YOU call this a winter? Phoof, this is a pink-tea...


March 03, 1994

YOU call this a winter? Phoof, this is a pink-tea experience. It pours, yet -- it's not even iced over. You want winter? Try 1658, when Charles X of Sweden crossed an arm of the Baltic to Denmark, "with his whole army, foot and horse, followed by the train of baggage and artillery."

Or how about the successive winters of 1432, 1433 and 1434, when "it snowed 40 days without interruption. All the rivers in Germany were frozen, and the very birds took shelter in the towns."

The authority here is "History of Excessive Winters," an 1852 article in Graham's Magazine, which, found by Lun Harris, has been circulating in Bolton Hill. Nearby, how much ice has there been on Jones Falls? "In 1236, the Danube was frozen to the bottom."

The Thames in 1603, as pictured in the recent movie "Orlando," was quite safe to walk or skate on. But 1709's was the "famous winter," in which "all the rivers and lakes were frozen, and even the seas, to the distance of several miles from the shore."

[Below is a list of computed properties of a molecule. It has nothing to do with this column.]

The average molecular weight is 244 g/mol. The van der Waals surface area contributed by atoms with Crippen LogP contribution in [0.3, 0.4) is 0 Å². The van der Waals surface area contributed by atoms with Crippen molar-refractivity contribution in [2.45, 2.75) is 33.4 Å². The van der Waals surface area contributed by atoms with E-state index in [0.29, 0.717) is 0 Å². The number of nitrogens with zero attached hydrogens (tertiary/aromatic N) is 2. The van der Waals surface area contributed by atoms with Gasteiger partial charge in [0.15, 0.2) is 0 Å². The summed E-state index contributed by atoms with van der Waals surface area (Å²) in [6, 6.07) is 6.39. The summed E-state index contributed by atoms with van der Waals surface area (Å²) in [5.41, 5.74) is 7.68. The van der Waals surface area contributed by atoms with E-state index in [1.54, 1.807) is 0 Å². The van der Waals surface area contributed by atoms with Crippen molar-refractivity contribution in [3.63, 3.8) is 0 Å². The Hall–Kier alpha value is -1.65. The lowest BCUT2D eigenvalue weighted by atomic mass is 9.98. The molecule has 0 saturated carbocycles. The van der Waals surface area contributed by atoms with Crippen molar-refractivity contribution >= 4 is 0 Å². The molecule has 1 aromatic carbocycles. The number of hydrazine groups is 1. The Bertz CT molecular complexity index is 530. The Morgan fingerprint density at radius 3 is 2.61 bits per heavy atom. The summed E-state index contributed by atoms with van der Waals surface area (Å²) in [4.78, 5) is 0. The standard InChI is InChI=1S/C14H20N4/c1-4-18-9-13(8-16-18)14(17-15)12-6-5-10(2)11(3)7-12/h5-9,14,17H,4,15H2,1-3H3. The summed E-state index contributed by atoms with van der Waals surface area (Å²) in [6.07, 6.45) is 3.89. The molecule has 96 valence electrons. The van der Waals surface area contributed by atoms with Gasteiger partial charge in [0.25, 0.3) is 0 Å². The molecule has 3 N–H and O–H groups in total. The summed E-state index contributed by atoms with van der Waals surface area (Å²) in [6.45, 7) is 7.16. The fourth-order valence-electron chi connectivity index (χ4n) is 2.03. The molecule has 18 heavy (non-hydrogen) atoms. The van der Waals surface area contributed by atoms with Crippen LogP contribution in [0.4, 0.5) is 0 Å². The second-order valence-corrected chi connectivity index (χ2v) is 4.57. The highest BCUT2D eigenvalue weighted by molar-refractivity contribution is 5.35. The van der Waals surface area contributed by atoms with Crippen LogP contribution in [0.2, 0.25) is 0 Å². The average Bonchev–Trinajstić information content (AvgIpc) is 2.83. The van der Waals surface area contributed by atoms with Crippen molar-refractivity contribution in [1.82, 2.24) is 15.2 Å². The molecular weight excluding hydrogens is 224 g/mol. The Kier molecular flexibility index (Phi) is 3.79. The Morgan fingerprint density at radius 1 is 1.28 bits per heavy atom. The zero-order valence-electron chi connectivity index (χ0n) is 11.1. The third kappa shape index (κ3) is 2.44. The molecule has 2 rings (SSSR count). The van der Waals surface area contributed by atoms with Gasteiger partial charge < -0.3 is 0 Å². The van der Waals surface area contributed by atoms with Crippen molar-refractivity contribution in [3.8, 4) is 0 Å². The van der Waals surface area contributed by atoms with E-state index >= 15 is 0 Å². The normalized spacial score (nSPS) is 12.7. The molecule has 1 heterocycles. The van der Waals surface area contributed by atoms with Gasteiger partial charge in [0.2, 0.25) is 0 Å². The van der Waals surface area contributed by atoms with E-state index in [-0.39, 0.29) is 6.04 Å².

Still better, anecdotally, was 1716, when "on the Thames, booths were erected, and fairs held. The printers and booksellers pursued their professions upon its surface." Or how about 1755, when "in England, the strongest ale, exposed to the air in a glass, was covered, in less than a quarter of an hour, with ice an eighth of an inch thick"?

Nothing in these accounts about fractures, sprains and dislocations; perhaps they were overshadowed by 1067, when "most of the travelers in Germany were frozen to death on the roads."

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